Charlie is a waiter in a restaurant and makes out the check of Mr. Stout by
examining what that hot-tempered gentleman has spilled on his suit. But if
Charlie is inept and clumsy as a waiter, he lives another life as Sir Cecil
Seltzer, the graceful skater at a nearby rink. He meets a girl there and saves
her from the unwelcome attentions of Mr. Stout―who turns out to be hot-blooded
as well as hot-tempered. The girl invites Charlie, or Sir Cecil, to her skating
party. He makes the grand entrance in top hat and tails, but again locks horns
with Mr. Stout. He also falls on top of the formidable Mrs. Stout, but his
gallantry does not fail: he modestly pulls down her skirt. The party has now
turned into a riot on roller skates. The cops make a raid and Charlie escapes,
skating away with his cane hooked to an automobile.
Chaplin's ability as a skater came as a surprise to
his fans. But he had once played in a Karno act called Skating, in which he
displayed both grace and a fiendish skill in falling, and in causing all of the
other skaters to fall as well.
What was said about
"There is plenty of fun provided by him (Chaplin) on the rollers and he displayed
a surprising cleverness on them. A number of funny falls occurred as was looked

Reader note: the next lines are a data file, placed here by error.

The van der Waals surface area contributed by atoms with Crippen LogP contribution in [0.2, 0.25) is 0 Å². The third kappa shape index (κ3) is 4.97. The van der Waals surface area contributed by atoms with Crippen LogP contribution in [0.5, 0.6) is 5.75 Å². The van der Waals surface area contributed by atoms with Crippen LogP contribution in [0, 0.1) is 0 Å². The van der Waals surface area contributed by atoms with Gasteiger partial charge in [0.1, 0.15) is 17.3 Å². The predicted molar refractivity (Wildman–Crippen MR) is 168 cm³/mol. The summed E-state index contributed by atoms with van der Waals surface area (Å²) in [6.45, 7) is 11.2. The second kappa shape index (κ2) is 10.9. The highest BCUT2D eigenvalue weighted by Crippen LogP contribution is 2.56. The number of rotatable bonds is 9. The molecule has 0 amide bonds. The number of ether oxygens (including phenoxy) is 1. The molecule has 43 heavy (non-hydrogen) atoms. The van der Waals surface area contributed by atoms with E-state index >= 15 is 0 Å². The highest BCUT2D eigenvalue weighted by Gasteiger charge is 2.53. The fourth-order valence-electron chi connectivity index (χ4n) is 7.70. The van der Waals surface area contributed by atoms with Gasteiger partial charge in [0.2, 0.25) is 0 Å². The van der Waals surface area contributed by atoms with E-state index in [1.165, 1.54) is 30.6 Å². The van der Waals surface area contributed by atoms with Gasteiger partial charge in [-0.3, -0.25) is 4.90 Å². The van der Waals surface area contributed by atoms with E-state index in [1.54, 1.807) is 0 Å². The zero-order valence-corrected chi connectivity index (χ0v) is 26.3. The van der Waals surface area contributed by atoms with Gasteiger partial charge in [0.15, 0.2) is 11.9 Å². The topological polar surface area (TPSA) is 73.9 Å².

for, with Charlie outshining and outwitting any of the others on the floor. When
he couldn't trip the "big guy" who was attempting to cop his girl, he used his
old standby, the bamboo cane. All in all The Rink averages up well with
the best work he has done for the Mutual."
Moving Picture World (reviewed by Louis Reeves
"Chaplin at the rink is amusing enough, but such a vast amount of material is
needed to keep a swift farce constantly on the move that this one opens up with
the almost outworn business of an awkward waiter who creates almost endless
confusion in both restaurant and kitchen...While Chaplin works hard and seems to
stand the strain of being funny, an awful strain in its way, he is not given
much new opportunity. A man of his resources could fit into hundreds of roles
never before shown upon the screen, be even more amusing than he is and provide
a greater variety of program."